Wednesday, April 29, 2009
Walking To Work
It's been a couple of months since I joined the ranks of job holders. I work six days a week. I love it. Everyday I walk to work. Cholo is having great quality time with Mr. Mom aka Tangoman, but he clearly hates to see me go. Alberto will bring him by to visit me later.
The street we live on is gorgeous! Lined with ancient Live Oak trees, and filled with interesting and beautiful old houses inhabited by friendly people.
This is our house, a double shotgun converted to a single, built around the late 1890's. The attic window is gone, a Katrina casualty, and Alberto promises it will get fixed this year. It's hard to replace antique windows, and this one was a stained glass beauty.
It's about a five minute walk to Perch, about four blocks.
This is the next door neighbors house (Julie and Larry), one of the cutest houses on the block. When I first came to see our house for sale I was hoping this was the one!
Next to them is Mr. Stanley. He's Polish (like me), and nearly 90 years old. He stills drives, does his own yard work, and speaks Polish to me. He hasn't painted his house in a zillion years, and it kind of looks beautiful in a faded way. It's a big ol' Creole style house.
Then we have this house, a victim of a house flipper. It's rented now, by a couple of nice guys who have an adorable cat named Achilles. We also looked at this house because it was for sale at the same time, but all the New Orleans charm had been renovated out of it.
This is our friend Michael's house. He's a working musician here, a drummer. He also teaches music at Country Day School. His house had a "for sale" sign on it when we looked at ours, and I thought it was so cute. But it had already been sold. It's still a double house, so Michael makes rent money from one side of the house he doesn't live in.
All of three of these houses were once owned by The Methodist Home, an orphanage across the street. They were each used as a residence for children. My house had eight wayward girls living in it before we bought it. The Methodist Home moved away after Katrina, and it was sold to a woman who intends in turning it into a rehab facility for dogs.
Across the street is this teeny pink house with a glorious pink angel trumpet tree. These folks only use the house during Mardi Gras. Next to it on the right is Miss Wanda's house. She had a stroke during Katrina, and has sadly abandoned her house. I think these houses look so much like the Caribbean.
Next to Michael's house are these two brand new condos that broke ground after Katrina, and are still not finished. The architect did a pretty good job of getting the vernacular of the neighborhood right.
You can see this, by looking at the two houses directly across the street, which were also once group homes for orphanage. We looked at the blue house. We ultimately chose our house, because it was the largest, and also has a off street parking, with a garage on a a double lot.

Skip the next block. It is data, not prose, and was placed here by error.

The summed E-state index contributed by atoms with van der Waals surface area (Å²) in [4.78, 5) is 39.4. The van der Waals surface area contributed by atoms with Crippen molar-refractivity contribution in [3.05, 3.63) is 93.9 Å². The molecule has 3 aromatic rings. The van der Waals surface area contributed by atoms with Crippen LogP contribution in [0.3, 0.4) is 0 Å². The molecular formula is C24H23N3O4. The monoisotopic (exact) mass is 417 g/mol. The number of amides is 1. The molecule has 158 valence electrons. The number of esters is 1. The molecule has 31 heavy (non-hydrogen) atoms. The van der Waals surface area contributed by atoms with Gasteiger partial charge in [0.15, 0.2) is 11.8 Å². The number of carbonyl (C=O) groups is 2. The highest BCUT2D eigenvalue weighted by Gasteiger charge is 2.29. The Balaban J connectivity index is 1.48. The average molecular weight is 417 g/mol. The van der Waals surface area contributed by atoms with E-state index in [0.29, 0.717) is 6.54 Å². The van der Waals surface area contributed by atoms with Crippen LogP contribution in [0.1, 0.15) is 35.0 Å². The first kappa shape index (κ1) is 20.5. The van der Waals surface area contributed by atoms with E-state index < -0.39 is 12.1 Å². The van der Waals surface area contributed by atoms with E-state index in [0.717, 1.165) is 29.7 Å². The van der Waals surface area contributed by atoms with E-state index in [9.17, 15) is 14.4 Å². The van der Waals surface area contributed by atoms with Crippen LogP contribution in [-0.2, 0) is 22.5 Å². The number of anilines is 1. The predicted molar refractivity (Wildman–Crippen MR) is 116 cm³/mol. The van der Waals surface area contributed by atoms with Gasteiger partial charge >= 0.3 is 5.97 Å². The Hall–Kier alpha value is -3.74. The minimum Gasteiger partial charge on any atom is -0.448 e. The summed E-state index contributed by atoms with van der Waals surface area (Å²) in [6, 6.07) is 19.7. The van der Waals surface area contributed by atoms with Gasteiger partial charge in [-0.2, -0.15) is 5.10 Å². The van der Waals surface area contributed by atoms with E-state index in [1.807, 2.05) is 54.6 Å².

I've gotten to the end of our street.
And here's a little neighborhood church! The pastor is darling, and he just loves Cholo. There's a service and choir practice on Wednesday night, and the gospel music on Sunday is wonderful.
We have some cool cars always parked on the street like this vintage Porsche...
...and this yellow Corvette.
Across the street from the church is an old corner store that has been converted into a home. The yellow roses are called Henry Fonda and I swear they bloom all year around!
Next to them is a house with this French Quarter style courtyard. It's so pretty!
Back on my side of the street next to the church is the home of Brian and Emily (and their dog Hank) a young hip couple. Emily loves to garden, and her back patio is fantastic!
Soon we come to this terrific two story apartment building. It's been apartments since it was built in the mid 1800's.
Across the street is a cute yellow house with French blue trim. Two great Basset hounds live here, Daisy and Sally.
This blue Victorian looks like a doll house.
Then there's this antebellum house that has been owned by the same family since it was built before the Civil War. It is huge!
The family doesn't live in the main house, but in the servant's quarters in the back, which have been renovated and modernized. I would just kill to look inside the main house!
Across the street is an old one family townhouse turned into luxury condos, both of which are for sale now.
There are also cute cottages in every style. This type of house reminds me of false front house in the wild west. This facade looks like an old bank.
Here's a really cute classic Creole cottage. The deep dormers are spectacular.
Okay we're at the corner of Washington Avenue and Magazine Street.
There's a gas station with a convenience store...
...Starbucks, and the best little French bistro called Coquette...
...and a fancy little dress store too.
I'm rounding the corner now onto Magazine Street.
There are a ton of great cafes and restaurants and coffee places and shops. I spy the Sake Cafe, a really good place for sushi. I work at "perch." which is next door to the Sake Cafe.
Here's the front gate to the shop. It's in a huge old house built in 1860.
Here's the front door!
I hope you can see why I just love walking to and from work everyday! The tree lined street I live on is always cool and shady, the majestic oaks always inspiring. All the different architecture and colors of the houses and gardens are daily eye candy. My neighbors are sweet, and you never pass a person on the street without being greeted, whether you know them or not.
I hope one day you can visit New Orleans, and come walking with me!